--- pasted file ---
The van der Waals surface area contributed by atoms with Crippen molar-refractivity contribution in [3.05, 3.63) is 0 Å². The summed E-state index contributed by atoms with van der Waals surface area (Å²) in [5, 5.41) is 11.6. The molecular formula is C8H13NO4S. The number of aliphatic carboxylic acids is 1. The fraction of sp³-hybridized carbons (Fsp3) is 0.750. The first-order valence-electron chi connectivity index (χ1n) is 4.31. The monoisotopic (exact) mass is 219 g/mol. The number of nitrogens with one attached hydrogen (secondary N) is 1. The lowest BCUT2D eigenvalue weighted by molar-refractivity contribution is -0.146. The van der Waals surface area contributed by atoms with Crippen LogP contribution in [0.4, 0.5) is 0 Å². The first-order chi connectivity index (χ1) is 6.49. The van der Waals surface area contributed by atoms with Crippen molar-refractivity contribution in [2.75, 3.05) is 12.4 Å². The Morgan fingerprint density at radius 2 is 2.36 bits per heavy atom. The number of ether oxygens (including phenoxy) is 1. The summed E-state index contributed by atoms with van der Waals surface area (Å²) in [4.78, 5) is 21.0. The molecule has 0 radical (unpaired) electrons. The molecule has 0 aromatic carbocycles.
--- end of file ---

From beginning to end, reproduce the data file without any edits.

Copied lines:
The van der Waals surface area contributed by atoms with Crippen molar-refractivity contribution in [3.05, 3.63) is 0 Å². The summed E-state index contributed by atoms with van der Waals surface area (Å²) in [5, 5.41) is 11.6. The molecular formula is C8H13NO4S. The number of aliphatic carboxylic acids is 1. The fraction of sp³-hybridized carbons (Fsp3) is 0.750. The first-order valence-electron chi connectivity index (χ1n) is 4.31. The monoisotopic (exact) mass is 219 g/mol. The number of nitrogens with one attached hydrogen (secondary N) is 1. The lowest BCUT2D eigenvalue weighted by molar-refractivity contribution is -0.146. The van der Waals surface area contributed by atoms with Crippen LogP contribution in [0.4, 0.5) is 0 Å². The first-order chi connectivity index (χ1) is 6.49. The van der Waals surface area contributed by atoms with Crippen molar-refractivity contribution in [2.75, 3.05) is 12.4 Å². The Morgan fingerprint density at radius 2 is 2.36 bits per heavy atom. The number of ether oxygens (including phenoxy) is 1. The summed E-state index contributed by atoms with van der Waals surface area (Å²) in [4.78, 5) is 21.0. The molecule has 0 radical (unpaired) electrons. The molecule has 0 aromatic carbocycles.